Obstructive sleep apnea ‘can make diabetes worse’January 15th, 2010 - 1:51 pm ICT by ANI
Washington, Jan 15 (ANI): A new study conducted by researchers at the University of Chicago has shown that obstructive Sleep Apnea (OSA) adversely affects glucose control in patients with type 2 diabetes.
Lead author, Renee S. Aronsohn, instructor of medicine at the University of Chicago, said that study ‘demonstrates for the first time that there is a clear, graded, inverse relationship between OSA severity and glucose control in patients with type 2 diabetes.’
The study also confirmed other reports that undiagnosed OSA is very common among patients with type 2 diabetes, indicating that it is largely unrecognized additional medical risk factor in these patients.
Dr. Aronsohn and colleagues consecutively recruited patients with type 2 diabetes from outpatient clinics to participate in the study.
The participants were interviewed to assess their diabetes history, medical history and medications, and level of physical activity.
Height and weight measurements were also taken, and each participant’s sleep/wake cycles were monitored for five days using wrist actigraphy and self-reported sleep logs.
Finally, participants underwent an overnight polysomnography test for OSA , and glucose control was assessed by obtaining a blood sample for hemoglobin A1c (HbA1c) measurement, the main clinical marker of glycemic control in diabetes
In total, 60 patients were included in the study’s final analysis. More than three-quarters (77 percent) of participants had OSA, but only five had been previously evaluated for the disease, and none were undergoing treatment. Of the study sample, 38 percent (23) were classified as having mild OSA, 25 percent (15) had moderate OSA and the 13 percent (8) had severe OSA.
The researchers found that more severe OSA was associated with poorer glucose control, implying a role more severe diabetes with potentially more complications.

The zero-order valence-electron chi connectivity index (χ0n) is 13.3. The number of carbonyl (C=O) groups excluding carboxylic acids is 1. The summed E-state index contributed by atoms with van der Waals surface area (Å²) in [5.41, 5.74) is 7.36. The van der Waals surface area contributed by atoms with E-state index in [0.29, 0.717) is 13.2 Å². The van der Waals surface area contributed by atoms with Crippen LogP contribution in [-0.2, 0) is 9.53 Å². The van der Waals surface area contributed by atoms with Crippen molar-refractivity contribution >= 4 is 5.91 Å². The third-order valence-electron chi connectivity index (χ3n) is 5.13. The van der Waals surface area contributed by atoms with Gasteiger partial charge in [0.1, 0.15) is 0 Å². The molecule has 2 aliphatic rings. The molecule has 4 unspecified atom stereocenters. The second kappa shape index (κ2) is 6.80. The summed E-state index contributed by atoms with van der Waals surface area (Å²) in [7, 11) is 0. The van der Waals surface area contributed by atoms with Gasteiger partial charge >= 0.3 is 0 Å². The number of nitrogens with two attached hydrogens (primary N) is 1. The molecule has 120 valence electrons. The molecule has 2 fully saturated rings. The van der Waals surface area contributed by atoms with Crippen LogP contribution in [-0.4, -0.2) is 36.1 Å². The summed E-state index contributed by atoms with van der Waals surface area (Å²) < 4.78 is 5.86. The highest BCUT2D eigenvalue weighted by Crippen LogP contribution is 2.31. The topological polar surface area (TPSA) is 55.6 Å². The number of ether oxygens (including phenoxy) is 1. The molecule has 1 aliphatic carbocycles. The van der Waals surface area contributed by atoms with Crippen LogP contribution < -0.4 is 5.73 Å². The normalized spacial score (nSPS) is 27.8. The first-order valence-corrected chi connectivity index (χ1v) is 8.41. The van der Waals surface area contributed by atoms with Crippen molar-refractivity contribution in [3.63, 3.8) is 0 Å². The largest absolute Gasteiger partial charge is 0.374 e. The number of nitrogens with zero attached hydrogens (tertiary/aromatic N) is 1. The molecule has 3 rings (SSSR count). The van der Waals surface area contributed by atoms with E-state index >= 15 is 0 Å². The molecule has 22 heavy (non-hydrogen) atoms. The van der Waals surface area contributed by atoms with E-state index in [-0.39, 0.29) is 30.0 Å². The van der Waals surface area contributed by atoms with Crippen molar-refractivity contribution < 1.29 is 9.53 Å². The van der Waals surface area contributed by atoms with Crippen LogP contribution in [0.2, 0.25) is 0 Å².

Relative to patients without OSA, the presence of mild, moderate or severe OSA significantly increased mean adjusted HbA1c values by 1.49 percent, 1.93 percent, and 3.69 percent respectively.
These effect sizes are comparable to those of widely used hypoglycemic medications, meaning that having OSA may negate the beneficial effects of
“Our findings have important clinical implications as they support the hypothesis that reducing the severity of OSA may improve glycemic control. Thus effective treatment of OSA may represent a novel and non-pharmacologic intervention in the management of type 2 diabetes,” said Dr. Aronsohn.
The findings have been published online ahead of print publication in the American Thoracic Society’s American Journal of Respiratory and Critical Care Medicine. (ANI)
- Structured exercise training helps lower diabetics' blood sugar - May 04, 2011
- Combining aerobic and resistance training helpful for diabetics - Nov 24, 2010
- Scientists uncover gut bug link to type 2 diabetes - Mar 14, 2012
- Blood glucose levels indicator of retinopathy risk - Feb 15, 2011
- Intense diabetes treatment could make sugar levels go 'too low' - Jan 27, 2010
- Insulin pumps may benefit diabetics - Jan 16, 2010
- 2 tests better than 1 for diagnosing diabetes in overweight children - May 03, 2011
- Severe sleep apnea reduces nightmare recall frequency - Feb 15, 2010
- White rice increases risk of type 2 diabetes - Mar 16, 2012
- Hemoglobin A1c test better indicator of diabetes risk - Mar 04, 2010
- Exenatide - a physiological option for a pathological disease. - Sep 17, 2009
- Sleep apnea occurring during REM sleep linked to type 2 diabetes - Jun 16, 2009
- Obstructive sleep apnea patients at increased heart disease risk - Jan 25, 2010
- Nicotine raises blood sugar among diabetic smokers: Study - Mar 28, 2011
- Diabetes linked to irregular heartbeat - Apr 23, 2010
Tags: actigraphy, aronsohn, blood sample, diabetes history, glucose control, height and weight, hemoglobin a1c, inverse relationship, medical history, medical risk, osa, outpatient clinics, patients with type, risk factor, sleep apnea, three quarters, type 2 diabetes, undergoing treatment, wake cycles, weight measurements